The voices that speak to us from antiquity are overwhelmingly those of the cultured few, the elites. The modern voices that carry on their tale are overwhelmingly those of white, middleclass, European and North American males. These men can, and do, laud imperialistic, authoritarian slave societies. The scholarship of antiquity is often removed from the real world, hygienically free of value judgements. Of the value judgements, that is, of the voiceless masses, the 95 % who knew how "the other half" lived in antiquity.
The peasants form no part of the literate world on which most reconstructions of ancient history focus. Indeed, the peasants--the pagani--did not even form part of the lowly Christian (town dweller's) world. They are almost lost to historical view, because of their illiteracy and localism.
The first century of the common era is obscured from our contemporary view by three giant filters. The past is recorded almost exclusively in the voices of elites and males, in the viewpoints of the wealthy and the powerful, in the visions of the literate and the educated. That already constricted report is available sometimes through the deliberate decision of later dominations but also through the vagaries of chance and luck, fate and accident. Either way, further constrictions. And our present looks back to the past, to that already doubly filtered past, dependent, of course, on where one's present is located, but, let us say in individualistic, democratic, urban, middleclass America,often with ethnocentric presumptions it is not even aware of projecting.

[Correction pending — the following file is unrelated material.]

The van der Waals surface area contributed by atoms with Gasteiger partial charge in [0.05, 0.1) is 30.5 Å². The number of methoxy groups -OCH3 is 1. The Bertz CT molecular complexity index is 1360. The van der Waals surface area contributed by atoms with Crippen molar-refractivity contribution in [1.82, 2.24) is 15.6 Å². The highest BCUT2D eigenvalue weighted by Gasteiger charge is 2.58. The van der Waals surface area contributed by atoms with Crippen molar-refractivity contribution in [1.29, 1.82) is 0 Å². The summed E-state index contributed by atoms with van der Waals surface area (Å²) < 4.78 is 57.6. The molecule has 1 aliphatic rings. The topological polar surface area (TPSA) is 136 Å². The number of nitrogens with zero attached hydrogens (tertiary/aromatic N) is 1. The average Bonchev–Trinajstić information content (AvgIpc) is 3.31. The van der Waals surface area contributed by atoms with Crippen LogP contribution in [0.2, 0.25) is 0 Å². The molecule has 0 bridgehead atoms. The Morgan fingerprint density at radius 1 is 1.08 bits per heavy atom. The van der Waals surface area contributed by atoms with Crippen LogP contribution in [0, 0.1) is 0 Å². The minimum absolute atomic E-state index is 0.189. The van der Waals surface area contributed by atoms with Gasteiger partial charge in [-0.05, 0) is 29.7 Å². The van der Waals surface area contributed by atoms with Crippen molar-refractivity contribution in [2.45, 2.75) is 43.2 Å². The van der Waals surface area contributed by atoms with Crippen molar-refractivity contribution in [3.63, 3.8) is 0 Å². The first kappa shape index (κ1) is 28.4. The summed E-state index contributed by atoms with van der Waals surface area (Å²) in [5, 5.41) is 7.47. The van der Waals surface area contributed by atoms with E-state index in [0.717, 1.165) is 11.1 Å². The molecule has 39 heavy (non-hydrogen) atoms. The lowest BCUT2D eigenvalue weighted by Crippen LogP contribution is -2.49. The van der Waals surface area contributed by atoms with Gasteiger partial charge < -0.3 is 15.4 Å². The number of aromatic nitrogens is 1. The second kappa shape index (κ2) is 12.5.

Some demographic statistics from the past may serve, therefore, not as proofs about anything but as warnings about everything. Bruce Malina speaks of classes and masses. "The preindustrial city contained no more than ten percent of the entire population under its direct and immediate control. And of this ten percent that constituted the preindustrial urban population, perhaps less than two percent belonged to the elite or high class" (1981:72). Thomas Carney writes of death and taxes. On death: "We are used to a society in which very few infants are lost at birth or prior to weaning. Death, happily, tends to be remote from our experience, if we are below 30. People do not start dying in any numbers until their late fifties or, generally, their sixties or later. In preindustrial society, however, probably a third of the live births were dead before they reached the age of six. By sixteen something like 60% of these live births would have died, 75% by twenty-six, and 90% by forty-six. Very few--3% maybe--reached their sixties" (88). On taxes: "In general, resources extracted from the tax base were mostly redistributed to the men of the apparatus--who mostly invested their official gains in large estates. Taxation was generally regressive . . . At best they protected the tax base; they rarely developed it--more often, indeed, they eroded it . . . They took a larger share, in fact, than did the elites in more primitive societies before them, or in industrial societies after them" (341).